The web is full of high-ranking complaint forums which accept anonymous postings, often obviously from shills or competitors. These posts often stir up pent-up sentiment from other anonymous posters, and frequently mention companies, executives and others by name.
Now, Google is showing forum posts in the main search results, despite the fact that this page is rapidly getting more and more complex. I also found listings for Yahoo! Answers and others. With these brand-name and person-name posts, I think we will see an increasing importance of forums in the ORM strategy of many companies that didn’t worry about them before.
While there were lots of examples of super-helpful forum listing insertions, I immediately found several cases where complaint forums’ posts were showing for brand name searches, meaning that companies will need to pay more attention to the internal postings on these forums in their Online Reputation Management monitoring.
A Hole in the Garden Wall
In the past, these “walled garden” forums were difficult to penetrate – often plagued with horrible usability, which “protected” businesses from forum rants. Now, with popular forum posts surfacing, the garden’s wall has a nice big hole to look through, in the primary search results, using the posts’ title in the listing. Google appears to index forum posts that have a lot of interest (e.g. a lot of replies) early in the list, even if the discussion itself diverts from the initial complaint.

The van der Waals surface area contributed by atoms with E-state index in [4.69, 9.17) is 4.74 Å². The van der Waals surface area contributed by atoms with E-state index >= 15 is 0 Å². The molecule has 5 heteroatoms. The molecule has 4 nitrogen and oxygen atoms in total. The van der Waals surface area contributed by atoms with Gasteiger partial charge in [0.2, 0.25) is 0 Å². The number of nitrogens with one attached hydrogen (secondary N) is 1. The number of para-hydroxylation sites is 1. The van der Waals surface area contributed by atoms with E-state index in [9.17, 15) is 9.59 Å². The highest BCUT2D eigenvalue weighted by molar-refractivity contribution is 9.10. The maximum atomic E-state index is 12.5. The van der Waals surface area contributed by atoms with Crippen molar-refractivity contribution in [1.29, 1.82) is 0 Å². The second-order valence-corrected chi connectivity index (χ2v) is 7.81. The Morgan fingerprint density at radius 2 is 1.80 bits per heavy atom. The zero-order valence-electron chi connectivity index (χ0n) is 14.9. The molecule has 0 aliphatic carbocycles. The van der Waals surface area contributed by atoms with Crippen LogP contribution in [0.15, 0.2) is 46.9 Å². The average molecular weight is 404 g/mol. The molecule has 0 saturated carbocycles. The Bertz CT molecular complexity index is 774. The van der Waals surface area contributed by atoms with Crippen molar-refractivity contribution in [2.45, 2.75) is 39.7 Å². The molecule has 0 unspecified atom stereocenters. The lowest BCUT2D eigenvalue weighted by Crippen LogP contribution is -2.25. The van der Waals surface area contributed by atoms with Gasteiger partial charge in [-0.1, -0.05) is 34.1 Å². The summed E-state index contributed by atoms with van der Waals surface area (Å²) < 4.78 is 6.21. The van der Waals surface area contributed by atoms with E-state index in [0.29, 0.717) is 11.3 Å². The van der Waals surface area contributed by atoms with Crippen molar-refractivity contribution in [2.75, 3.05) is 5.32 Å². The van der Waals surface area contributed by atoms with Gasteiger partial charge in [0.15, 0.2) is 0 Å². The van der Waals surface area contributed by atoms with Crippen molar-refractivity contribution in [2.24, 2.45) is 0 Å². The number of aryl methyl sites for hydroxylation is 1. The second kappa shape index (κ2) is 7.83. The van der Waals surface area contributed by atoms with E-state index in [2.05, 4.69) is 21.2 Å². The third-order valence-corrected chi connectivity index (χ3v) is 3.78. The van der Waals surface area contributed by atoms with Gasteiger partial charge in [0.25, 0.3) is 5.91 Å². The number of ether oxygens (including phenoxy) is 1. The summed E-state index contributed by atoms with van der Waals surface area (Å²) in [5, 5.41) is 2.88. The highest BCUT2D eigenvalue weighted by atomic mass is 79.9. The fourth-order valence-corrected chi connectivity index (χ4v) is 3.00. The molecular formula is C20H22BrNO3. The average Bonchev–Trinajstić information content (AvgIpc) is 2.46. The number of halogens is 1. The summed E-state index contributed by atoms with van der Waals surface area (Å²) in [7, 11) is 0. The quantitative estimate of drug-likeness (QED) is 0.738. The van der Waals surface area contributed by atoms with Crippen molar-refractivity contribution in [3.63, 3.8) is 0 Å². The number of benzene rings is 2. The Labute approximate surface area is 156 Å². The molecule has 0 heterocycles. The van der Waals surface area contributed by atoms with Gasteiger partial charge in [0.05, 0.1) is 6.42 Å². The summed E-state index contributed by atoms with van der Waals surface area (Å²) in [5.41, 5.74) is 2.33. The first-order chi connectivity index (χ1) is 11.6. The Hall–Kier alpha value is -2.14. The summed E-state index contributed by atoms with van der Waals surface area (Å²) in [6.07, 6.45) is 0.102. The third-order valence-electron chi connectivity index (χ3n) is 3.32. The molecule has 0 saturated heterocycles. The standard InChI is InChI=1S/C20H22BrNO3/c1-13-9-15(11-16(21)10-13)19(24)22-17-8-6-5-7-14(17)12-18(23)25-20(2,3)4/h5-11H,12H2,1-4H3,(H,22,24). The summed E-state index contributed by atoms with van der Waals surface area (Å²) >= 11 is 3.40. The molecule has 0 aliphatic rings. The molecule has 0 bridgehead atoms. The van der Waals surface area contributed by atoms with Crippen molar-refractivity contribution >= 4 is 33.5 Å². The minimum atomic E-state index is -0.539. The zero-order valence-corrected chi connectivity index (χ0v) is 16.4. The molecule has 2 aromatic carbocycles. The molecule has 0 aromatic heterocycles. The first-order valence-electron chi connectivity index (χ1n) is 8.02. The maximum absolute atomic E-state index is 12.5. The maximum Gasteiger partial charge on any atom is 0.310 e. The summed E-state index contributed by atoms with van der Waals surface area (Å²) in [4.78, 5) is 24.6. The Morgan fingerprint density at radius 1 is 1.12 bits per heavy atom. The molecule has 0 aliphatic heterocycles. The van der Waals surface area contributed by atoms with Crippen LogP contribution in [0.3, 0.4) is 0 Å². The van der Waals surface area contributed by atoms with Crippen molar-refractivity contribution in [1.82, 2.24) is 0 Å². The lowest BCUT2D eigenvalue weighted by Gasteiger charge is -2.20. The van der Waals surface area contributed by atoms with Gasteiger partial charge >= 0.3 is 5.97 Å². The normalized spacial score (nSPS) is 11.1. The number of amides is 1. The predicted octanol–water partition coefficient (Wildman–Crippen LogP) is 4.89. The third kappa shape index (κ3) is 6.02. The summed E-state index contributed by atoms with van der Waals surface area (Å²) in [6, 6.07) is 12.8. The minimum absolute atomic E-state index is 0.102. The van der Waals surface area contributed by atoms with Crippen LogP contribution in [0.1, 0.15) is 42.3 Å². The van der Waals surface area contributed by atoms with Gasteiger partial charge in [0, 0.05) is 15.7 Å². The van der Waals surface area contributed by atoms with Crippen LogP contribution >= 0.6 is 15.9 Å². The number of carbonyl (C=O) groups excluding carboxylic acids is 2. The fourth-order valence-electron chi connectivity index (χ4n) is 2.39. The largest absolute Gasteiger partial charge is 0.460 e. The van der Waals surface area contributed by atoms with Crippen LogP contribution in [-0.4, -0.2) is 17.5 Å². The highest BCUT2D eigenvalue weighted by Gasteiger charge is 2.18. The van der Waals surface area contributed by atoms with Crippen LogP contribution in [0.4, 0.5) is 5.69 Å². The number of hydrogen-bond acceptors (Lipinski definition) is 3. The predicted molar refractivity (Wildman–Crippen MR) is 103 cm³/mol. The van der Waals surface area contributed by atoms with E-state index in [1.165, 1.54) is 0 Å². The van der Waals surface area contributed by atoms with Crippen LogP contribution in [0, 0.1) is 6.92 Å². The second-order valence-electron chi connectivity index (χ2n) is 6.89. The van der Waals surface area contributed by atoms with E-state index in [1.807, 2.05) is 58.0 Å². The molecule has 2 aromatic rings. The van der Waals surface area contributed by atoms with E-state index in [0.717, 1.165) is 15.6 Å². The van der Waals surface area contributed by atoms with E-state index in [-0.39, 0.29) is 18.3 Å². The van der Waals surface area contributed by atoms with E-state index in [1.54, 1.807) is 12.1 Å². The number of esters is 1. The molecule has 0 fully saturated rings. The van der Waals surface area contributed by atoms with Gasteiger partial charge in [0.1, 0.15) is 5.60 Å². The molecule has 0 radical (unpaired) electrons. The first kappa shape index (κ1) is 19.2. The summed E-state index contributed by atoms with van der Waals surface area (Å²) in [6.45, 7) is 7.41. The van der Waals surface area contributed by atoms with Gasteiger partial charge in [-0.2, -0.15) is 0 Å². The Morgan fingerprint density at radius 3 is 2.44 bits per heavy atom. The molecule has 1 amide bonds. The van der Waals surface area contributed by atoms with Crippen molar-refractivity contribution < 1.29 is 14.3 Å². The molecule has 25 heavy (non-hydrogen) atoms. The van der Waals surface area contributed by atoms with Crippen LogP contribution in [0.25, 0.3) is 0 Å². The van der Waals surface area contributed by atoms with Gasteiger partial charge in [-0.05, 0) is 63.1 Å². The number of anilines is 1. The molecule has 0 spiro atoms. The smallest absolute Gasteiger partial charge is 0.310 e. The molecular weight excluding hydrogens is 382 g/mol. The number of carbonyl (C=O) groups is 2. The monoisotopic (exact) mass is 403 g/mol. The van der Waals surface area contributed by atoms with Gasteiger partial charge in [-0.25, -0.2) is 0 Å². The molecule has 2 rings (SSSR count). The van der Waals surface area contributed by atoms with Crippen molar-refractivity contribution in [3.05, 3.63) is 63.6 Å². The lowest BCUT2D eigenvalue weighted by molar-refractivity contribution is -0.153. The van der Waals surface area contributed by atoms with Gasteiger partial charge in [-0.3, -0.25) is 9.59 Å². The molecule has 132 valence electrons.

I’m not sure this is a smart idea for Google. First of all, forum posts are not always high quality information – excepting perhaps technical discussions. Looking at forums such as cafepharma.com and others, the forums become cesspools of anonymous crap – much like the bathroom wall at a truckstop.
The Headline Kills You
However, what’s notable about this issue is that even if a reputation-aware companies notice the complaint and handles it with skill, the forum post subject remains in place. The final post of the forum might be “company X rocks!!!!” but the subject can still be “Company X Sucks!” – Google cannot determine sentiment that changes as the posts go on. Strategies including starting new threads about the complaint resolution or possibly posting helpful “blog-like” posts in these popular forums to saturate the headers may come into play. One could ask the original poster to add something like “(resolved)” to the post headline.